Great Is Thy Faithfulness …

When life is going well, it’s easy to profess one’s faith. I have heard many do so. And, for the record, I do not doubt their sincerity. They are describing their spiritual journey, thus far. But the real test of faith for anyone comes through difficulties in life. Hardship. Suffering.

God promises us many things. He keeps each and every one. But an all-inclusive membership into some “comfort club” isn’t one of them. Christianity isn’t that. It never has been. In Scripture, He actually warns us of the hard times that will eventually find their way into our lives (John 16:33) and of His own discipline (Hebrews 12:7). Christianity isn’t easy. But it is fulfillment in life … a deeper understanding … a walk with God. And, like the trials we face, it transforms us … molds us … into something greater (Philippians 1:6). The Lord sees to that.

 

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     “I have chosen the way of faithfulness …”  — Psalm 119:30 (NIV)

 

Sometimes as we struggle with a Chronic illness, or watch a loved one do so, it’s difficult to see a reason or worthwhile purpose. It’s hard to imagine that any measure of good can ever come from it. Yet, the Apostle Paul tells us that it’s possible for good to come from horrific things (Romans 8). Imagine that.

Our suffering may seem too long, or unnecessary. We may wonder, “Why, Lord?” Doubts may eat away at us. That’s not unusual. We are all human. And fear is a powerful thing. Still, we wait … we pray … we trust. We cling to our faith, because we believe that God keeps His promises. When it would be easy to ask, “Why me?”, we know the more correct question is “Why not me?” No matter how difficult, or how long the road may be, we are not alone. The Lord is with us. We will get through it … each of us … because great is our faithfulness.

 

Reference Links:

*Photo by Samuel Martins on Unsplash.

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The Greatest Of These Is Love …

We usually talk about Chronic illnesses and treatment, management, awareness, etc. But, for a moment, let’s talk about others effected by the disease — family and especially caregivers. 

No matter the patient’s age, or the specific illness involved, a Chronic condition effects more than one. Family members must also cope. Some may worry about genetic factors. Others may feel guilty, if they live far away. A few may have difficulty accepting the diagnosis at all. Caregivers, God bless them, are juggling everything — the needs of the patient, the family, doctor visits, medications, work, etc.

It isn’t unusual for a caregiver’s life to be drastically changed, by their new role. Some will put their careers on hold — hoping for a return to normalcy in a short time. Others literally see their professional careers end, as the role of caregiver consumes every minute of their day. Many allow their own health and well-being to go on the back-burner. This often creates additional health issues (for the caregiver). Weeks turn into months … then into years. It takes a toll. The caregiver finds himself or herself doing things they had never imagined doing, i.e. administering shots, buying diapers for a parent, protecting the patient’s rights, or watching a child suffer with pain. There is nothing easy about being a caregiver. It is a very mentally, physically and emotionally challenging role. And previous experience in no way means that you are adequately prepared for being a caregiver, again. Each patient, each illness, is different.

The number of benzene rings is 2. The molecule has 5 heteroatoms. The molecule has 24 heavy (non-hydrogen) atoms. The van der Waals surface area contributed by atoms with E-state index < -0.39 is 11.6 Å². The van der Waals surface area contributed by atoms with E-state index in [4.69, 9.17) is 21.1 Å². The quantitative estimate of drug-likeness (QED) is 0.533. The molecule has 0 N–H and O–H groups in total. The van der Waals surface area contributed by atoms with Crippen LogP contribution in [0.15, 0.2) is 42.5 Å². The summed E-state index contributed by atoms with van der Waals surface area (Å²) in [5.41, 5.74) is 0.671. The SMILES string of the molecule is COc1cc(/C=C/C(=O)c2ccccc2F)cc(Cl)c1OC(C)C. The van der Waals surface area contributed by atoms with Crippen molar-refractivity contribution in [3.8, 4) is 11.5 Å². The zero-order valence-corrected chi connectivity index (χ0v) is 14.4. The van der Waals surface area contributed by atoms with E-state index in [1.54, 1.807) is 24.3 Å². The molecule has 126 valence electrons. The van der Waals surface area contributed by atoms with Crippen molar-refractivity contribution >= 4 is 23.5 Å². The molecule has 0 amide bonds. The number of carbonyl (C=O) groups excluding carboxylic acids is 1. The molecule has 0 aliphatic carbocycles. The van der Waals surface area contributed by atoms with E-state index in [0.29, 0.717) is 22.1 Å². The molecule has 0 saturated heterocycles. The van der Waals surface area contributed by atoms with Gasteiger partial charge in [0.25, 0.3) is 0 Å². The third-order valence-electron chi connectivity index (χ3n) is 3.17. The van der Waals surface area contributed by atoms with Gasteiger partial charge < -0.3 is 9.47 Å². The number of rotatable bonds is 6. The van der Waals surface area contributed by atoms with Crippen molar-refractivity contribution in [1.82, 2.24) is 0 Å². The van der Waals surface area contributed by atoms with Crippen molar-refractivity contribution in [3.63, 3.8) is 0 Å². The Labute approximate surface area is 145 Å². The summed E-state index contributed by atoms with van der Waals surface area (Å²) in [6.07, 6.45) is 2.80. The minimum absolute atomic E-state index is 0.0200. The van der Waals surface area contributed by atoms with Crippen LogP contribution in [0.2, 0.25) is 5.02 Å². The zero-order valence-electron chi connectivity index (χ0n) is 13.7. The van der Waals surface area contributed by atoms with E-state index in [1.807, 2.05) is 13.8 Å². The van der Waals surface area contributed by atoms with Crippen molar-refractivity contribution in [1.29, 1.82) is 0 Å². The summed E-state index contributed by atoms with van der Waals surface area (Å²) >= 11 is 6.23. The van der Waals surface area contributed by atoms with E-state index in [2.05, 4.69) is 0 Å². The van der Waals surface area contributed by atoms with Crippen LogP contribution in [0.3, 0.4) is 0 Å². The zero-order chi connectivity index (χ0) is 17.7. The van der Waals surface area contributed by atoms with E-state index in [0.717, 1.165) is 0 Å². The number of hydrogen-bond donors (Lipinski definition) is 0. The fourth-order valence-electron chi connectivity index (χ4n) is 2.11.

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“And now these three remain: faith, hope and love. But the greatest of these is love.” —             1 Corinthians 13:13 NIV

Twice, in my life, I have had the privilege of being a caregiver. I use the word “privilege”, because in some ways it was rewarding, i.e. close-knit talks, deepened relationships, special moments, etc. It was also highly stressful and at times downright scary. My first experience as a caregiver was for my father, 1989-1990, as he battled cancer. The second for my mother, in 2008, when she battled cancer.

Despite the common denominator, they were two vastly different experiences. My father was terminally ill, upon diagnosis, with lung cancer. He ate anything that he wanted and pretty much did anything he wanted, until his death. No medications to administer (seriously). No use of oxygen (seriously). His radiation treatments also went well. He truly lived every moment of life to the fullest. We should all be so lucky. I realize that, now. But at the time, I lived in high anxiety of what might happen. My mother was just the opposite. With Mom, everything that could go wrong … did go wrong. I charted over 20 medications, daily. She had every unusual side-effect to chemotherapy that a patient could have. No nausea or hair-loss (seriously). In the end, she was beating the cancer but succumbed to the worst of these side-effects (a pulmonary embolism or blood-clot). It was frustrating and heart-wrenching. The last thing that she asked of me was to sing. So, I sang … and sang … as she drifted into an unconscious state … gasping for every breath. I would rest for a couple of hours and start singing again … tears streaming down my cheeks.  Then, I’d pause … pray hard … and sing some more. This went on for 10 days. And by the grace of God, I managed. I was with her, voice and all, till the end.